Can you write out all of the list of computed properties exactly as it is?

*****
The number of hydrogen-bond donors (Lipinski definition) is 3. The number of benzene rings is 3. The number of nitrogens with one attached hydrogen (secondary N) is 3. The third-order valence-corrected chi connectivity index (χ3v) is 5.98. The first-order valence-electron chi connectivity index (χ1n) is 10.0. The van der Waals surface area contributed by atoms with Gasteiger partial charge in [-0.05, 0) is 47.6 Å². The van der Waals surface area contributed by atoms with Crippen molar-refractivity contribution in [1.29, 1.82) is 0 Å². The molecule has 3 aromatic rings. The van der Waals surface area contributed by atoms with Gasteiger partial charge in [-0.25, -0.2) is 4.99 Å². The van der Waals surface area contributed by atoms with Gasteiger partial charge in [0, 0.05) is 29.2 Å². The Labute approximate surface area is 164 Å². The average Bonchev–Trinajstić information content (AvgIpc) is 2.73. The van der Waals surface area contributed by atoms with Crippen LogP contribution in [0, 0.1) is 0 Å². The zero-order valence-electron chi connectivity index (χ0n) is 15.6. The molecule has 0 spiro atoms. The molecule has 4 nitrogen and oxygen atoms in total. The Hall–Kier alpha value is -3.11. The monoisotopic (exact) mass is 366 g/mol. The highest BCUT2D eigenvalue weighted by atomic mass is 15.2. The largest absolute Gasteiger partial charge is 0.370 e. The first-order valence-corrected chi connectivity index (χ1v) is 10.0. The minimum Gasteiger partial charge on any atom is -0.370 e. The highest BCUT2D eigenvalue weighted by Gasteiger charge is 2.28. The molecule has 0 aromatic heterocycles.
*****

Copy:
The number of hydrogen-bond donors (Lipinski definition) is 3. The number of benzene rings is 3. The number of nitrogens with one attached hydrogen (secondary N) is 3. The third-order valence-corrected chi connectivity index (χ3v) is 5.98. The first-order valence-electron chi connectivity index (χ1n) is 10.0. The van der Waals surface area contributed by atoms with Gasteiger partial charge in [-0.05, 0) is 47.6 Å². The van der Waals surface area contributed by atoms with Crippen molar-refractivity contribution in [1.29, 1.82) is 0 Å². The molecule has 3 aromatic rings. The van der Waals surface area contributed by atoms with Gasteiger partial charge in [-0.25, -0.2) is 4.99 Å². The van der Waals surface area contributed by atoms with Gasteiger partial charge in [0, 0.05) is 29.2 Å². The Labute approximate surface area is 164 Å². The average Bonchev–Trinajstić information content (AvgIpc) is 2.73. The van der Waals surface area contributed by atoms with Crippen LogP contribution in [0, 0.1) is 0 Å². The zero-order valence-electron chi connectivity index (χ0n) is 15.6. The molecule has 0 spiro atoms. The molecule has 4 nitrogen and oxygen atoms in total. The Hall–Kier alpha value is -3.11. The monoisotopic (exact) mass is 366 g/mol. The highest BCUT2D eigenvalue weighted by atomic mass is 15.2. The largest absolute Gasteiger partial charge is 0.370 e. The first-order valence-corrected chi connectivity index (χ1v) is 10.0. The minimum Gasteiger partial charge on any atom is -0.370 e. The highest BCUT2D eigenvalue weighted by Gasteiger charge is 2.28. The molecule has 0 aromatic heterocycles.